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ORIGINAL ARTICLE  EPIDEMIOLOGY AND CLINICAL MEDICINE 

The Journal of Sports Medicine and Physical Fitness 2019 March;59(3):496-501

DOI: 10.23736/S0022-4707.18.08329-9

Copyright © 2018 EDIZIONI MINERVA MEDICA

language: English

Not just contact sports: significant numbers of sports-related concussions in cycling

Ingo HELMICH , Daniel von GÖTZ, Carina EMSERMANN, Fu XUANJIN, Anne GRIESE, Ilka LAUTERBACH, Hedda LAUSBERG

Department of Neurology, Psychosomatic Medicine and Psychiatry, Institute of Health Promotion and Clinical Movement Science, German Sport University Cologne (GSU), Köln, Germany



BACKGROUND: Although sports-related concussions (SRCs)/mild traumatic brain injuries in contact sports have recently received much attention, investigation of SRCs in cycling - a sport yielding some of the highest percentages of SRC - remains strikingly limited. In particular, rates of incidence, cycling-specific causes, and potential long-term effects of SRC have not been examined in this sport. Here, a retrospective online survey was used to investigate the incidence and potential long-term effects of SRCs among cyclists.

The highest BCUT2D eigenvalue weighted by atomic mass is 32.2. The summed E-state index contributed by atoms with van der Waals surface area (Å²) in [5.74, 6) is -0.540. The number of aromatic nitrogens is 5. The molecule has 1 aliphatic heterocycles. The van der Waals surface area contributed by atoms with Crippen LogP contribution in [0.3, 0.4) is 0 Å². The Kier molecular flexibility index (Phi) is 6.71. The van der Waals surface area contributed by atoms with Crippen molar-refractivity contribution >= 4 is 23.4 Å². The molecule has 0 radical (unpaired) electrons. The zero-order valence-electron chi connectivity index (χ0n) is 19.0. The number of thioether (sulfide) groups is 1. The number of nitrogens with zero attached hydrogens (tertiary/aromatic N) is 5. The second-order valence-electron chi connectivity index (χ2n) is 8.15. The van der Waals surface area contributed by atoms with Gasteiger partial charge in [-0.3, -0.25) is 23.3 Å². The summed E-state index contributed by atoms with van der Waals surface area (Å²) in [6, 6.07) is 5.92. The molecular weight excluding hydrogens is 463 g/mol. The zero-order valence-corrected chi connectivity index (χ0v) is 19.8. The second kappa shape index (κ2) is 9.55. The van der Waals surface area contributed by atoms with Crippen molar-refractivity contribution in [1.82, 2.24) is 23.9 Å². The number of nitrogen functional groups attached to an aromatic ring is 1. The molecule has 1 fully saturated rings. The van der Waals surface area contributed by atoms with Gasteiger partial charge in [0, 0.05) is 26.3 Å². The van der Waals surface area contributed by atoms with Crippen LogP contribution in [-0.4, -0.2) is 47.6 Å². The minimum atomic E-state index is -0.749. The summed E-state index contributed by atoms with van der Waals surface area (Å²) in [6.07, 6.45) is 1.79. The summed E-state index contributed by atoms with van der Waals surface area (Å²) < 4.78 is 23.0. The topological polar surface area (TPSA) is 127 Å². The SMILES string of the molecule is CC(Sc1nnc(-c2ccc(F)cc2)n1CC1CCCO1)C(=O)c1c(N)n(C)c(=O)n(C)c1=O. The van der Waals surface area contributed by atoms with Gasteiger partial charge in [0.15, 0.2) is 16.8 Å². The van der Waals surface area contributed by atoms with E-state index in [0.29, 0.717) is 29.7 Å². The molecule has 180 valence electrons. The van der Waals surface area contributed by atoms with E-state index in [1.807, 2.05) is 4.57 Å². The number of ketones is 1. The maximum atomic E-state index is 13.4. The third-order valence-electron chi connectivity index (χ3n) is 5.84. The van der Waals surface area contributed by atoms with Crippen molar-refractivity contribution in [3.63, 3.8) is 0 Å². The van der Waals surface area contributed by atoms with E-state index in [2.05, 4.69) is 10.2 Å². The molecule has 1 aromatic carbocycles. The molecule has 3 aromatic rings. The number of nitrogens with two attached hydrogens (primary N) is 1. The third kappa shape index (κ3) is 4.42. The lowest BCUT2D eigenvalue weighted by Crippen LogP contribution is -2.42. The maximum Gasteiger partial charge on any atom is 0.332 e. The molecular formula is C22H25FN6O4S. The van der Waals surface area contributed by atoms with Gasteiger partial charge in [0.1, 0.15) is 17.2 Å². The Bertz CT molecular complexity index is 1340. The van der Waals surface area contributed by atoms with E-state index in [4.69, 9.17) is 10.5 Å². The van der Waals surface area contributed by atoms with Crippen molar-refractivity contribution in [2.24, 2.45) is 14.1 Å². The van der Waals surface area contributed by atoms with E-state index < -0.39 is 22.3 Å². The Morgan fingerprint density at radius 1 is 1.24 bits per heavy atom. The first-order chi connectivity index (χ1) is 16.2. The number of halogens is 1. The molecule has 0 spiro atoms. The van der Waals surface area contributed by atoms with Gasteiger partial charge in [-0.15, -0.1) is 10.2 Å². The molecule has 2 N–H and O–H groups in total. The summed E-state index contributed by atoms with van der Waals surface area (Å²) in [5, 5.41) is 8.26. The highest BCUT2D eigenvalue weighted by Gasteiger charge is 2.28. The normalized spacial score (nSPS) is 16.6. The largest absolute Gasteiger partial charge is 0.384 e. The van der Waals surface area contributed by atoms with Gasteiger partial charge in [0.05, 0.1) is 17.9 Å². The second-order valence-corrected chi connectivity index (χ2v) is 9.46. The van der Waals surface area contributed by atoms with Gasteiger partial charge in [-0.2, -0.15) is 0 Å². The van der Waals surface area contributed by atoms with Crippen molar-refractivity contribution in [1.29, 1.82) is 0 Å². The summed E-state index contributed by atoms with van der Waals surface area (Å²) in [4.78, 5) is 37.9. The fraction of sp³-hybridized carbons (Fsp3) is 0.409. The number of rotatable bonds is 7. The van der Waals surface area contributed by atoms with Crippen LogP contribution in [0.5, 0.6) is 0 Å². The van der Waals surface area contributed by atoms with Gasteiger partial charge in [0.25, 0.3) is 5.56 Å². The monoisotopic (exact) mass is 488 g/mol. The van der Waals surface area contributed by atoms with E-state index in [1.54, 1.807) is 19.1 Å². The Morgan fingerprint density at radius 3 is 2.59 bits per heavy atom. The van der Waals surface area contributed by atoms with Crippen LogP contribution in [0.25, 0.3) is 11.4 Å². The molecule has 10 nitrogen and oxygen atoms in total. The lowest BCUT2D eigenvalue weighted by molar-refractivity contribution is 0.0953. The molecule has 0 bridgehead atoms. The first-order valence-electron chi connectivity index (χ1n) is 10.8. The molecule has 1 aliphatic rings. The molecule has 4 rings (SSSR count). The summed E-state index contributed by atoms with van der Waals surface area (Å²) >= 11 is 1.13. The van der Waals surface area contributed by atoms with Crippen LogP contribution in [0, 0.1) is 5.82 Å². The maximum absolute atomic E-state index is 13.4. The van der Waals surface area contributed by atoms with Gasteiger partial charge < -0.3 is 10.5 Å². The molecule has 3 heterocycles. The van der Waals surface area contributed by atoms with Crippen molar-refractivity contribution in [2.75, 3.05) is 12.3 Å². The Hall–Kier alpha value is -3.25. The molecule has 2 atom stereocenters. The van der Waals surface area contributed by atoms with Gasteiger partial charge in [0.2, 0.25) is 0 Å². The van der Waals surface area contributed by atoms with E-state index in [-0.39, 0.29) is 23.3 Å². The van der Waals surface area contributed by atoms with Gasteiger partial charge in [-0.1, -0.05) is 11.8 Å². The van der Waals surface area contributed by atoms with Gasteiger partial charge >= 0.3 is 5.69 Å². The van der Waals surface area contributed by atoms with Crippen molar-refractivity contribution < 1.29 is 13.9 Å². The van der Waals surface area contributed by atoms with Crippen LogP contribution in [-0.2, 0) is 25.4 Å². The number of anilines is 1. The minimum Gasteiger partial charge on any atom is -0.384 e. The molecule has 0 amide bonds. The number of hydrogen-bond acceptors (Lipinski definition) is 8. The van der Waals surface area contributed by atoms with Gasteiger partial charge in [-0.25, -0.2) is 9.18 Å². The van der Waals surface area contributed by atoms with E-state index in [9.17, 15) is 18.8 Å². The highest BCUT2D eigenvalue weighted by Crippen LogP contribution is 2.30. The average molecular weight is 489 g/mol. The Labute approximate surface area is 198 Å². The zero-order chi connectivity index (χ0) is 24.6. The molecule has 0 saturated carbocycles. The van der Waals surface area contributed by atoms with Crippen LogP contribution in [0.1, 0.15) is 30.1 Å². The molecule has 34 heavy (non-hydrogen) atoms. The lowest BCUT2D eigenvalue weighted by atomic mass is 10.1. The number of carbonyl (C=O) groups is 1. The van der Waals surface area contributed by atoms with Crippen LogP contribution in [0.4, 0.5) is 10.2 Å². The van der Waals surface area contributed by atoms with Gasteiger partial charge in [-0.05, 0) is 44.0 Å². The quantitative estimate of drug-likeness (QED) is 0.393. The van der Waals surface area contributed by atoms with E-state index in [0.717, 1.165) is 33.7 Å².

METHODS: A cycling-specific questionnaire was developed and administered to 2792 cyclists via an online survey. First, participants were asked about their acute symptomatology, and secondly, cycling-specific items and concussion history were addressed.
RESULTS: Of the 999 cyclists whom completed the questionnaire, 23.8% had experienced a concussion. Incidence of concussion was significantly higher in cyclists who were club members, who cycled more than 200 kilometers per week, and who wore a helmet. Cyclists with a history of concussion complained significantly more often about headaches, pressure in the head, sensitivity to light, confusion, and irritability.
CONCLUSIONS: Concussions in cycling are a serious injury with a high incidence relative to other sports. Although wearing a helmet reduces the risk of severe brain injury, interesting, the present results show a relation between helmet use, participation in cycling clubs, and increased concussion incidence. These data are in line with the growing number of findings showing that athletes with a history of concussion report more symptoms.


KEY WORDS: Brain concussion - Bicycling - Athletic injuries

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